PHILADELPHIA — Is the White House so eager to quit Afghanistan that it will hand 35 million Afghans over to the Taliban in rushed “peace” negotiations?
Hamdullah Mohib, the visibly angry Afghan national security adviser, raised this question with U.S. journalists and diplomats recently on a visit to Washington, earning sharp State Department pushback.
Yet it is a question that must be asked, as special U.S. representative Zalmay Khalilzad negotiates a timeline for U.S troop withdrawal directly with Taliban leaders at talks in Qatar. No Afghan officials are present — because the Taliban refuses to talk to them. The talks, Mohib said, were “increasing the legitimacy of the Taliban” and “decreasing the legitimacy of the Afghan government.”
What makes matters worse, Mohib charged, is that Khalilzad and other U.S. diplomats aren’t fully briefing Afghan leaders, leaving them in the dark about what is really going on in negotiations. Mohib says this is creating fear and uncertainty among the Afghan public. It is also undermining morale within the Afghan army.
“We are completely being ignored,” Mohib told me in an interview. “This is a frustration that had to come out.”
The Afghan government recognizes that after 17 years of war, many Americans wonder why U.S. troops remain there, and may sympathize with President Donald Trump, who told ABC last month, “We got to get out of these endless wars and bring our folks back home.”
What the president does not say is that the United States has a long-term interest in Afghanistan’s future. That interest does not just involve obtaining a promise from Taliban leaders to bar terrorist bases — the apparent quid pro quo for Washington’s providing them a withdrawal timeline.
If a “peace” accord opens the door to a Taliban takeover (returning women to the burqa and virtual imprisonment), America’s 17-year venture will go down in history as Trump’s failure. And, if the Taliban takes over, why should anyone believe its guarantee that the country will never again play host to terrorists? More likely, with more than half the Afghan population opposed to the Taliban, the country would soon revert to all-out civil warfare and chaos, in which terrorists thrive.
So the issue is not so much the talks themselves, but how they are being conducted. Khalilzad claims that the Taliban must eventually agree to a cease-fire and negotiate with the Kabul government as part of any deal. But the Taliban has shown no signs it is willing.
Instead, negotiations have focused on the U.S. withdrawal timeline — and Taliban “guarantees” to block terrorists.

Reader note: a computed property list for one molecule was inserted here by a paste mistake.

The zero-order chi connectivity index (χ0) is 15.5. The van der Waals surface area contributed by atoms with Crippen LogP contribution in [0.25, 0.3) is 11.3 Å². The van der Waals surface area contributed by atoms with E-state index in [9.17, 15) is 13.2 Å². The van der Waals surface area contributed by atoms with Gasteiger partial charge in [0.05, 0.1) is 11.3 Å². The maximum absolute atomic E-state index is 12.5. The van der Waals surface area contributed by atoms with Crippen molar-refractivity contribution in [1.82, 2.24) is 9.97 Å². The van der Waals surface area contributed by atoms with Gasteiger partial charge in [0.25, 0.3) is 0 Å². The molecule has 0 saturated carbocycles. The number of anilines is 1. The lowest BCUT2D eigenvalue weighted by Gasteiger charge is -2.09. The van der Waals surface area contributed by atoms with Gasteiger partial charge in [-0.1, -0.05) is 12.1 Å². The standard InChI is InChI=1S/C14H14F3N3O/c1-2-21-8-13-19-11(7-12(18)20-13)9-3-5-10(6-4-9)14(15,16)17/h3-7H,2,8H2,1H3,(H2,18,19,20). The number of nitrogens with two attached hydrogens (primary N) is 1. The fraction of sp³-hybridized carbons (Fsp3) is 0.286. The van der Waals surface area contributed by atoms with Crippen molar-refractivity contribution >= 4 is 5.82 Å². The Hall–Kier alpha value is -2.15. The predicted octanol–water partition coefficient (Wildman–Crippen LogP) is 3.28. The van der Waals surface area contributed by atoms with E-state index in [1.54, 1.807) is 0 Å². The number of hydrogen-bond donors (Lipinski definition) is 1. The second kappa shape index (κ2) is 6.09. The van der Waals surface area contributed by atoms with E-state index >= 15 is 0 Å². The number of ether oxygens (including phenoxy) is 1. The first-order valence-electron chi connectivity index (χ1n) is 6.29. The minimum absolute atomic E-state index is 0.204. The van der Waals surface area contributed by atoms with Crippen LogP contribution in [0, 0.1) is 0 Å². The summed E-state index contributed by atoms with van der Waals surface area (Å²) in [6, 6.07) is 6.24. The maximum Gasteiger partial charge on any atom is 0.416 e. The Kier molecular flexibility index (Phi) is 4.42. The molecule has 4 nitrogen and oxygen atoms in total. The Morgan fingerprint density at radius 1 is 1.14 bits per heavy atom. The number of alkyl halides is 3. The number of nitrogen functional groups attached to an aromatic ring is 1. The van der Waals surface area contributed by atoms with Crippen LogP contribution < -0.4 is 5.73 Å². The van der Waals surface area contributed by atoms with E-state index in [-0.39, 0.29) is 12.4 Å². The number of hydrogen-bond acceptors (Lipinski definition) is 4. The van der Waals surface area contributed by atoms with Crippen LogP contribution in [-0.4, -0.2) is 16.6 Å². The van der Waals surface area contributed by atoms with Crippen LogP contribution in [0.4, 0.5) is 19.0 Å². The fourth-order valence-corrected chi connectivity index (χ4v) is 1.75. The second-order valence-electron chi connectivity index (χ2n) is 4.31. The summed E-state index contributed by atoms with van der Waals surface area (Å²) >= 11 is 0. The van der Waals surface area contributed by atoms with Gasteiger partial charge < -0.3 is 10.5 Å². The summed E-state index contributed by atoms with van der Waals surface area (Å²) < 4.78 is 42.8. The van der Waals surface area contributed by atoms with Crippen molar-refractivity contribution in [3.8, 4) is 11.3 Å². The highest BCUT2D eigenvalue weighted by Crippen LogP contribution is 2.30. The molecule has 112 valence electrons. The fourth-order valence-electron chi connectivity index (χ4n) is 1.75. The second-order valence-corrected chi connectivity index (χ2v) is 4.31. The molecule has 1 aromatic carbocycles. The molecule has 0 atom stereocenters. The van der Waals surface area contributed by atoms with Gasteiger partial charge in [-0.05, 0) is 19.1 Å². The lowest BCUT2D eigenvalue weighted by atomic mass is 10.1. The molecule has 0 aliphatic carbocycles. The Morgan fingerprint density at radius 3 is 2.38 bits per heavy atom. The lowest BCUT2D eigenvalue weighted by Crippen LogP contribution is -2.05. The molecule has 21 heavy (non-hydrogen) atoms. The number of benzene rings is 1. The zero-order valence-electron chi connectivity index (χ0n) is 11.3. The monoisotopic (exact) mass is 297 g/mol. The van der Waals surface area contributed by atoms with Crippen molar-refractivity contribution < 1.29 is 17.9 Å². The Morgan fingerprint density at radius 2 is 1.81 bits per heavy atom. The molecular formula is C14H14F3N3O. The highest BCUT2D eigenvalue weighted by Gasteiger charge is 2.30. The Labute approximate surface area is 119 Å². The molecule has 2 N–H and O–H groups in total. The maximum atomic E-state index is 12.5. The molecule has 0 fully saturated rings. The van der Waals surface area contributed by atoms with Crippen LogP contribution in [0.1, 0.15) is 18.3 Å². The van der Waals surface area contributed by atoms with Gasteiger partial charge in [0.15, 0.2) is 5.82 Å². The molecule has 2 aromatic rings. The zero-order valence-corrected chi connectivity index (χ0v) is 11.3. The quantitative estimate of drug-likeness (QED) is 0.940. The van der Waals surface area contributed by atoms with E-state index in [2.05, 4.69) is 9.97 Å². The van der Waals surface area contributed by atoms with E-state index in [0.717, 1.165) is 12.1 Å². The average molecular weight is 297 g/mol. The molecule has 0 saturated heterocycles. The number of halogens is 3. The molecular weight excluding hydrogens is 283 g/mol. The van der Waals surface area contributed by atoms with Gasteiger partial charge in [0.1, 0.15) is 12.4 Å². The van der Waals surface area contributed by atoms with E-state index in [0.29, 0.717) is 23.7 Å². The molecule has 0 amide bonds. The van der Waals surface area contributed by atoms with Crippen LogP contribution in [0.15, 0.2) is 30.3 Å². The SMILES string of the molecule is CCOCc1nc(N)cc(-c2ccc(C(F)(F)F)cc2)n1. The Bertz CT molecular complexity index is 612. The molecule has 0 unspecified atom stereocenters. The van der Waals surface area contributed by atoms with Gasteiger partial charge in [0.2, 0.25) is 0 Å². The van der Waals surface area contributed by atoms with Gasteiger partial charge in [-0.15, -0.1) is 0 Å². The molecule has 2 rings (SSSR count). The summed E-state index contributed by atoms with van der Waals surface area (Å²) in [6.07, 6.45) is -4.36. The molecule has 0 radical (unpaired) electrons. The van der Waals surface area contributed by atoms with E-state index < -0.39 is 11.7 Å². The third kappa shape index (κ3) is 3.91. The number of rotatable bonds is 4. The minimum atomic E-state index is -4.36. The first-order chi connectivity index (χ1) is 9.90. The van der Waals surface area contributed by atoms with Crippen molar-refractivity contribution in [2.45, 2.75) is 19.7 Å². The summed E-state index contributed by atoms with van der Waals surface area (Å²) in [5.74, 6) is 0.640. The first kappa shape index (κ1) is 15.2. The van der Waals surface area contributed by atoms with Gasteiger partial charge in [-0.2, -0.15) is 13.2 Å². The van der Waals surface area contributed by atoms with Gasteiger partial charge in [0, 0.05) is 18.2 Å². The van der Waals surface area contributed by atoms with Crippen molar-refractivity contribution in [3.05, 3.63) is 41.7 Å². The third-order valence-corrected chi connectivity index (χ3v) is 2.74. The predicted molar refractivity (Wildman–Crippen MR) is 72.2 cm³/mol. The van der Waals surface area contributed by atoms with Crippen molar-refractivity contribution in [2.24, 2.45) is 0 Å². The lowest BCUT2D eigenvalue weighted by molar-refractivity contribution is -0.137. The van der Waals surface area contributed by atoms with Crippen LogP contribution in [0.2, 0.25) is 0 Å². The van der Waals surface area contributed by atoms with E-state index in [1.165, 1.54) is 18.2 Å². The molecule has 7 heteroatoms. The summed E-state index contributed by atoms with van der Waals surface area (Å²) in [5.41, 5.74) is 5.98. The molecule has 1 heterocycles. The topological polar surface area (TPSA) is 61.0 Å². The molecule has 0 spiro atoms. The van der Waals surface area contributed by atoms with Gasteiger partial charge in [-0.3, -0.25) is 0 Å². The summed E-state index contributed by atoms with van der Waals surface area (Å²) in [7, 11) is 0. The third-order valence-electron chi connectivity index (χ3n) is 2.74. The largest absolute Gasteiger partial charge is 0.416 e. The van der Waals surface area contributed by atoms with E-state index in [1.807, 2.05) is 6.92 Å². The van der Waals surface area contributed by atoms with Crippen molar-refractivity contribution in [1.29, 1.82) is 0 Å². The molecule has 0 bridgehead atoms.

Yet Trump’s public eagerness to withdraw troops signals to Taliban leaders that they are in the driver’s seat. Ditto for his sudden decision last year to pull almost all U.S. troops out of Syria, and half the 14,000 U.S. troops out of Afghanistan — announced without first informing our Syrian Kurdish allies, or our Afghan government allies in Kabul.
No wonder the Kabul government is worried about an American sellout. All the more so when the Taliban is backed by Pakistan, whose intelligence service hosts its leaders and flies them to negotiating sessions. The Pakistanis hope to see their Taliban ally return to political dominance in Kabul as a hedge against India.
Clued in by the Taliban, Pakistani officials appear to know more about what is going on in the talks than do Afghan government leaders. This feeds the bitterness toward Khalilzad displayed by Afghan officials.
“By signaling the desire to withdraw, you strengthen the resolve of the enemy and undermine your ally,” says the Hudson Institute’s Husain Haqqani, a former Pakistani ambassador to Washington who is very familiar with the Afghan issue. He believes the negotiations should first have focused on a cease-fire and reconciliation among Afghans, including the Taliban. Then would come the withdrawal schedule.
To do the reverse, says Haqqani, “makes the Taliban feel all they’re discussing is how to ensure an orderly U.S. withdrawal. The Afghan government genuinely perceives that the U.S. priority is how to withdraw quickly rather than maintain the gains of the last 18 years.”
And maintaining those gains may require a small but long-running U.S. presence to ensure that Pakistan, and any Taliban party that joins the Afghan government, understand that America retains interest.
No one denies the smarts of the Afghan-born Khalilzad, who previously served as ambassador to Afghanistan and Iraq (although Mohib alleged conflicts of interest).
But the lack of transparency about U.S.-Taliban talks, keeping Kabul, and Americans, in the dark, raises serious questions about whether they are merely meant as a cover story for a hasty U.S. pullout. Like the 1970s peace negotiations with Vietnam before America ran for the exits.
The only way to calm those fears is for Khalilzad to be more forthcoming — to Americans and to Kabul.
“It is not for us to prescribe American national interests,” says Mohib, who is the kind of young, educated Afghan vital for the country’s future. “What we don’t accept is to be thrown under the bus.”
Rubin is a Philadelphia Inquirer columnist. She can be reached at email@example.com.